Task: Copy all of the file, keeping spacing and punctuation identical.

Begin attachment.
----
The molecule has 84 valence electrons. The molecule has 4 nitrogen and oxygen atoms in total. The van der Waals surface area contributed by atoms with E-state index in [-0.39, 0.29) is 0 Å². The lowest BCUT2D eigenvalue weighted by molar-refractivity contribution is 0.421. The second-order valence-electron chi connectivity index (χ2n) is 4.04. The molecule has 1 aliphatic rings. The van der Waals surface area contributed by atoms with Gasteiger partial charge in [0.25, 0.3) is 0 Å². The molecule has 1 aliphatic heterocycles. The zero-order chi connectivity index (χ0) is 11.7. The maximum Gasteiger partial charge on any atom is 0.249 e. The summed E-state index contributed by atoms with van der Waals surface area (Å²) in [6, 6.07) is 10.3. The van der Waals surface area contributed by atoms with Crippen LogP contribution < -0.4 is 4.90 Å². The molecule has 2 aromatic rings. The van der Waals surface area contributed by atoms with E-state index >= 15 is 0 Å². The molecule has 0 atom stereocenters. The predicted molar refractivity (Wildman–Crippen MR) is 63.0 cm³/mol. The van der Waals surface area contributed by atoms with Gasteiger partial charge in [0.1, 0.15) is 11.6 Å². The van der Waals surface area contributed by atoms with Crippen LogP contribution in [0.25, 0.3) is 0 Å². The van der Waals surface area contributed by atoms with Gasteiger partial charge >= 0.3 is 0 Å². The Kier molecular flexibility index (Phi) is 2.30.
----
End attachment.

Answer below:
The molecule has 84 valence electrons. The molecule has 4 nitrogen and oxygen atoms in total. The van der Waals surface area contributed by atoms with E-state index in [-0.39, 0.29) is 0 Å². The lowest BCUT2D eigenvalue weighted by molar-refractivity contribution is 0.421. The second-order valence-electron chi connectivity index (χ2n) is 4.04. The molecule has 1 aliphatic rings. The van der Waals surface area contributed by atoms with Gasteiger partial charge in [0.25, 0.3) is 0 Å². The molecule has 1 aliphatic heterocycles. The zero-order chi connectivity index (χ0) is 11.7. The maximum Gasteiger partial charge on any atom is 0.249 e. The summed E-state index contributed by atoms with van der Waals surface area (Å²) in [6, 6.07) is 10.3. The van der Waals surface area contributed by atoms with Crippen LogP contribution < -0.4 is 4.90 Å². The molecule has 2 aromatic rings. The van der Waals surface area contributed by atoms with E-state index >= 15 is 0 Å². The molecule has 0 atom stereocenters. The predicted molar refractivity (Wildman–Crippen MR) is 63.0 cm³/mol. The van der Waals surface area contributed by atoms with Gasteiger partial charge in [0.1, 0.15) is 11.6 Å². The van der Waals surface area contributed by atoms with Crippen LogP contribution in [0.25, 0.3) is 0 Å². The van der Waals surface area contributed by atoms with Gasteiger partial charge >= 0.3 is 0 Å². The Kier molecular flexibility index (Phi) is 2.30.